• inability to accept the reality of a death or continuing to feel stunned or shocked even after time has passed
  • moments when you think you see someone who has died
  • feeling empty or lonely most of the time
  • feeling like you should not be alive now that a friend/loved one has died or believing you deserve to be punished in some way
  • feeling like you cannot care for other people or respect or trust them anymore

Facts about Grieving

  • There are five different emotional stages many people go through as they grieve. In order, these are denial, anger, bargaining, depression, and acceptance.
  • Immediately after a great loss, most people have a hard time accepting and believing the reality of it. The most common initial reaction is disbelief and shock.
  • Anger may follow after denial. Once the reality of the loss has sunk in, you may ask “why me?” Anger could be focused in many directions––God, the universe, yourself, other people, or the situation in general. Anger could be triggered by many things––the time of day, reminders of the loss, daily frustrations, or seemingly nothing at all.
  • Bargaining is another common reaction to loss. In this stage you may want to make a deal with God to change the situation. You may find yourself replaying the events leading up to your loss trying to figure out what you could have done to prevent it.
  • After the anger and the bargaining, as you begin to accept your loss, you may experience depression. You may only then start to feel the depth of your sadness in reaction to what has happened.
  • Although there will always be some sadness over the loss, there is ultimately a stage of acceptance. In this stage, you will have found helpful ways to cope. You will have reorganized your life to fit your new reality. You may also have found ways to promote some greater good in reaction to your loss.
  • Going through the stages of grief will be somewhat different for every person and for every situation. Each stage may last a longer or shorter amount of time. The stages may follow each other in order sequentially. Alternatively, you may experience more than one stage at once or you may go back and forth between them. All of these reactions are normal.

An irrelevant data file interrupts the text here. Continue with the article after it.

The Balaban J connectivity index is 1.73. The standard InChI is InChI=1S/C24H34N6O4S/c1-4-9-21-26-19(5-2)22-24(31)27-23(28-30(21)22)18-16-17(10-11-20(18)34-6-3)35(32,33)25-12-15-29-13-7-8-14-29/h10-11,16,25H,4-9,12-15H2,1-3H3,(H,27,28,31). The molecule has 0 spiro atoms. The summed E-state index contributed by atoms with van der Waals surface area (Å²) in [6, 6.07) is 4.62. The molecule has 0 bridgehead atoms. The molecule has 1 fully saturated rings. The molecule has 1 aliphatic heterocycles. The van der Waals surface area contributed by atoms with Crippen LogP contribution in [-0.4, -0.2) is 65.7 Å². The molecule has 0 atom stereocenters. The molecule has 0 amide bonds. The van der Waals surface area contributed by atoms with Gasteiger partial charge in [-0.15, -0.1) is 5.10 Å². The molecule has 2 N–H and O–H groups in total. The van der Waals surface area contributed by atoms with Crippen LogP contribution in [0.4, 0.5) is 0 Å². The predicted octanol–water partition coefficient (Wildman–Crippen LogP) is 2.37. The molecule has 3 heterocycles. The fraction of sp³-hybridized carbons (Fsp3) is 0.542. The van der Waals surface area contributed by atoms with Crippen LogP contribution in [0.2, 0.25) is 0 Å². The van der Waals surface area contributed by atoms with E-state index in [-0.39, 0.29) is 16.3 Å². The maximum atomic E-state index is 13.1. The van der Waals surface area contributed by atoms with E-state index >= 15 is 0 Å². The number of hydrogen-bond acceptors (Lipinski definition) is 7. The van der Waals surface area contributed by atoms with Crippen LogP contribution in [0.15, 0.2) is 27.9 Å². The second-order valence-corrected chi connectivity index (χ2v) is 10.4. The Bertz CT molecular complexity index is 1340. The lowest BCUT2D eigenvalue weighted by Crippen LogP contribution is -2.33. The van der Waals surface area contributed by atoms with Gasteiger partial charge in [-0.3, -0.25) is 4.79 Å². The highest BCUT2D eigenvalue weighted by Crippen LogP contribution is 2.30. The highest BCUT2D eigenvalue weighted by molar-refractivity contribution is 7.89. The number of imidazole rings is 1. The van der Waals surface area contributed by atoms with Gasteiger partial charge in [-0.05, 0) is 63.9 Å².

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Resources for Grief Counseling and Support

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Elizabeth Hospice Bereavement Services
500 La Terraza Blvd., Suite 130
Escondido CA 92025
(760) 737-2050
(800) 797-2050
elizabethhospice.org

Offers open and free drop-in “Circle of Care” Grief Support Groups in various North County locations. Specialized, topic-specific and time-limited groups are also offered for a small fee/sliding scale. These include groups for spousal, parental, mother, child loss, “the second year of loss” and “healing the heart of a man” – for men who have experienced a loss of any kind.
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Survivors of Violent Loss Program
3660 Clairemont Drive, Suite 2
San Diego, CA 92117
(619) 685-0005
survivorsofviolentloss.org/home.html

Provides support and counseling services for those who have lost someone to violent death as well as to those who work with them. Services are provided on a sliding scale fee schedule, and scholarships are available for those who are unable to pay. Services are open to adults, children, and families.
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Eagles Wings
2115 Park Boulevard
San Diego, CA 92101
(619) 239-2300
veteranmuseum.org/about/programs

Provide assistance to veterans whose lives have been permanently altered by the death of their spouse. The program consists of a series of four presentations that provide information about the grieving process. Following each presentation, professional facilitators lead small group sessions. Issues of a spiritual and religious nature are treated respectfully for all individual views and beliefs. Sessions are offered on four consecutive Sunday afternoons during the months of January, April, July and October.
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Survivors of Suicide Loss of San Diego County
P.O Box 3297
La Mesa, CA 91944
(619) 482-0297
soslsd.org

Program offers support to anyone who has suffered the loss of a family member, relative, or friend by suicide. Bereavement groups are held in various locations in San Diego County. Support groups for teens are also available.
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Empty Cradle
P.O. Box 711563
Santee, CA 92072
(619) 595-3887
emptycradle.org

Monthly self-help support groups for parents who have experienced the loss of a baby due to miscarriage, stillbirth or infant death. Individual phone support is also available through a network of trained parents who have also experienced a loss. Meetings are held throughout San Diego County and Riverside.
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Grief Recovery after a Substance Passing
9890 Genesee Avenue
La Jolla, CA 92037
(619) 890-5252
grasphelp.org

Provides a grief support group and other sources of help for families, friends and loved ones who had loved ones die as a result of drugs.